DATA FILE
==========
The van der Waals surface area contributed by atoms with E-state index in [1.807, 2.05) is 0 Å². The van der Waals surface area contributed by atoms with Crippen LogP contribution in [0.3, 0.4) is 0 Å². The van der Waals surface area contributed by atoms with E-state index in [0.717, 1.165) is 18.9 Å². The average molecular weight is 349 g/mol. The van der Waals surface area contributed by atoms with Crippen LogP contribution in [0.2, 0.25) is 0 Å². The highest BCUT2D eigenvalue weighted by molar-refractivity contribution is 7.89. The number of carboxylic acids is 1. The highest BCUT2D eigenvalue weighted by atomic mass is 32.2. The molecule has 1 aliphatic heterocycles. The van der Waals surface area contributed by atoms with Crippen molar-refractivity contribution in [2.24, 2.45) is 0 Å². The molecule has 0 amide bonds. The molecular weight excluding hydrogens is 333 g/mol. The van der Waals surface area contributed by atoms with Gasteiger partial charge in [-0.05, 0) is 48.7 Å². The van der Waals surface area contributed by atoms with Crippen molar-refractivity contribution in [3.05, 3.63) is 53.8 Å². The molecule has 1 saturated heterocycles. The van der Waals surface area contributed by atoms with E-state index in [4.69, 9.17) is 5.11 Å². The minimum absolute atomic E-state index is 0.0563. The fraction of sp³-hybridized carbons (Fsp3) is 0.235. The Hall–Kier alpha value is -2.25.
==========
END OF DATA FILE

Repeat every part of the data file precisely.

The van der Waals surface area contributed by atoms with E-state index in [1.807, 2.05) is 0 Å². The van der Waals surface area contributed by atoms with Crippen LogP contribution in [0.3, 0.4) is 0 Å². The van der Waals surface area contributed by atoms with E-state index in [0.717, 1.165) is 18.9 Å². The average molecular weight is 349 g/mol. The van der Waals surface area contributed by atoms with Crippen LogP contribution in [0.2, 0.25) is 0 Å². The highest BCUT2D eigenvalue weighted by molar-refractivity contribution is 7.89. The number of carboxylic acids is 1. The highest BCUT2D eigenvalue weighted by atomic mass is 32.2. The molecule has 1 aliphatic heterocycles. The van der Waals surface area contributed by atoms with Crippen molar-refractivity contribution in [2.24, 2.45) is 0 Å². The molecule has 0 amide bonds. The molecular weight excluding hydrogens is 333 g/mol. The van der Waals surface area contributed by atoms with Gasteiger partial charge in [-0.05, 0) is 48.7 Å². The van der Waals surface area contributed by atoms with Crippen molar-refractivity contribution in [3.05, 3.63) is 53.8 Å². The molecule has 1 saturated heterocycles. The van der Waals surface area contributed by atoms with E-state index in [4.69, 9.17) is 5.11 Å². The minimum absolute atomic E-state index is 0.0563. The fraction of sp³-hybridized carbons (Fsp3) is 0.235. The Hall–Kier alpha value is -2.25.